Monotype Imaging is bringing its font-rendering software a step into the future with hardware acceleration features it expects will help improve readability, add fancy features such as 3D, and offload work from mobile devices' main processors.
The company, while perhaps best known for creating and licensing typefaces, also has a business selling software that lets printers print the text and devices such as e-book readers display it on screens. It's this last category where the company offers its iType product, and the new version 5.0 announced today adds the new hardware acceleration features.
iType 5.0 draws upon … Read more
Monotype Imaging has opened up a batch of 500 more typefaces for use on the Web and announced a partnership under which those publishing on Acquia's Drupal Gardens can use the service.
Web fonts, after languishing for years, are giving typeface makers a new business opportunity with the arrival of new abilities in the formatting technology called CSS (Cascading Style Sheets) in modern browsers. With it, Web publishers can employ downloadable fonts to give their Web sites a more memorable look or to add some pizazz not possible with the limited number of "Web-safe" fonts that can be expected to already be installed on a browser's computer.
It's not that such typography wasn't possible before on the Web. It's just that it likely was done with graphics rather than type. Graphics, though, can be bulky to download, don't scale well to different screen sizes, aren't noticeable as text to search engines, and can't be copied and pasted as text.
Monotype Imaging now licenses hundreds of its fonts for online use through its Fonts.com site. Among the new arrivals to the online service is ITC Avant Garde Gothic, a widely used sans-serif typeface.
It seems likely that budget-minded publishers might steer clear of fonts with a fee, opting instead for free options such as Google's Web-font options. But Drupal Gardens also is used by corporations and others that might be more concerned about a refined look or proper brand identity.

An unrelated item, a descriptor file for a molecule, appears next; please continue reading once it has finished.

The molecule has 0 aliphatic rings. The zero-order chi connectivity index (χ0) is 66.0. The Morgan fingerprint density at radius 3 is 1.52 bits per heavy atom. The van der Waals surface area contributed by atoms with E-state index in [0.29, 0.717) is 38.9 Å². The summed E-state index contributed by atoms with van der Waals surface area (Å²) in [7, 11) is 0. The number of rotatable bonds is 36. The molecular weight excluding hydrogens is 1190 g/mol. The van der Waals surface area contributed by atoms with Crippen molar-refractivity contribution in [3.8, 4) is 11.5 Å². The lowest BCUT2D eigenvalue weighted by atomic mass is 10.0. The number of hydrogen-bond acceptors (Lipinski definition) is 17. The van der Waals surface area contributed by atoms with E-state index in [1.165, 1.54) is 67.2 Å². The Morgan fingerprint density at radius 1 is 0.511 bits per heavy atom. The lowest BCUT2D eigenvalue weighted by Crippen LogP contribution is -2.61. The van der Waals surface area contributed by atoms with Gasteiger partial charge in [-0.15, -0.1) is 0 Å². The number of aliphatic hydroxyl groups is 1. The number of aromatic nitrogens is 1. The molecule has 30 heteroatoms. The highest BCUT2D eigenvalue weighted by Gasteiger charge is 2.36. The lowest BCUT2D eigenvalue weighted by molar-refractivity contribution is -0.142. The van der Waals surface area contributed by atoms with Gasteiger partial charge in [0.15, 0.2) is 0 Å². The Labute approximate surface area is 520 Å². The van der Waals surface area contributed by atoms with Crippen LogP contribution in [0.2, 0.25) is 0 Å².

Comic Sans, the Windows font reviled by font snobs everywhere, has joined the big leagues.
Monotype Imaging released the oxymoronic but definitely real Comic Sans Pro, taking advantage of April Fools' Day to bring some humor to the occasion. The new typeface combines a script style geared for typographically clumsy children's birthday invitations with high-end font features more commonly used on wedding invitations.
"Comic Sans Pro contains a versatile range of typographic features including swashes, small caps, ornaments, old-style figures, and stylistic alternates," Monotype said, referring to a variety of ways designers extend beyond the standard character … Read more
Opera Software, a browser maker with considerable sway among Web developers, is trying to get them to embrace WOFF, the Web Open Font Format that looks like the best chance so far that refined typography will come to the Web.
WOFF originated at Mozilla after a collaboration with type designers, with Microsoft and Opera sponsoring its standardization at the World Wide Web Consortium (W3C), so it's no surprise that Opera is on board with the project. Opera 11.10, still in testing, adds support for WOFF.
Firefox, Microsoft's Internet Explorer 9, and Google's Chrome already support WOFF, … Read more